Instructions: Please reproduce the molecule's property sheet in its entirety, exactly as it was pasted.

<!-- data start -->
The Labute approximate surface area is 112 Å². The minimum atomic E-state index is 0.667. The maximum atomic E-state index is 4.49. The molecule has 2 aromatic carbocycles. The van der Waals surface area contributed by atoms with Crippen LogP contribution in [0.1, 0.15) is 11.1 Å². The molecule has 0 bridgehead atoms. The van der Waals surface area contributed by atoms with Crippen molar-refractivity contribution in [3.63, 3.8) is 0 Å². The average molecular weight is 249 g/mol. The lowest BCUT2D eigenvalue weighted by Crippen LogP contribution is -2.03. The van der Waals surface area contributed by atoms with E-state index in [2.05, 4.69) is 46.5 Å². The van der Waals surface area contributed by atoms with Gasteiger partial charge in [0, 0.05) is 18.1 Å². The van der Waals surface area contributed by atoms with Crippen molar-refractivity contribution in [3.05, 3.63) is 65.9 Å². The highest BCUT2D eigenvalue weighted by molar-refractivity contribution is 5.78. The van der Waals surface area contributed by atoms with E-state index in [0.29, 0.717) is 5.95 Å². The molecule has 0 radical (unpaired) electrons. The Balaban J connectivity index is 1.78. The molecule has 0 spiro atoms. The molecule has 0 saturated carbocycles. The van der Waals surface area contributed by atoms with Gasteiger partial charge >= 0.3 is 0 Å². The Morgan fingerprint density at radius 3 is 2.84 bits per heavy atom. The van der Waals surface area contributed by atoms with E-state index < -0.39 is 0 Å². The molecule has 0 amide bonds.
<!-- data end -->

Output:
The Labute approximate surface area is 112 Å². The minimum atomic E-state index is 0.667. The maximum atomic E-state index is 4.49. The molecule has 2 aromatic carbocycles. The van der Waals surface area contributed by atoms with Crippen LogP contribution in [0.1, 0.15) is 11.1 Å². The molecule has 0 bridgehead atoms. The van der Waals surface area contributed by atoms with Crippen molar-refractivity contribution in [3.63, 3.8) is 0 Å². The average molecular weight is 249 g/mol. The lowest BCUT2D eigenvalue weighted by Crippen LogP contribution is -2.03. The van der Waals surface area contributed by atoms with E-state index in [2.05, 4.69) is 46.5 Å². The van der Waals surface area contributed by atoms with Gasteiger partial charge in [0, 0.05) is 18.1 Å². The van der Waals surface area contributed by atoms with Crippen molar-refractivity contribution in [3.05, 3.63) is 65.9 Å². The highest BCUT2D eigenvalue weighted by molar-refractivity contribution is 5.78. The van der Waals surface area contributed by atoms with E-state index in [0.29, 0.717) is 5.95 Å². The molecule has 0 radical (unpaired) electrons. The Balaban J connectivity index is 1.78. The molecule has 0 spiro atoms. The molecule has 0 saturated carbocycles. The van der Waals surface area contributed by atoms with Gasteiger partial charge >= 0.3 is 0 Å². The Morgan fingerprint density at radius 3 is 2.84 bits per heavy atom. The van der Waals surface area contributed by atoms with E-state index < -0.39 is 0 Å². The molecule has 0 amide bonds.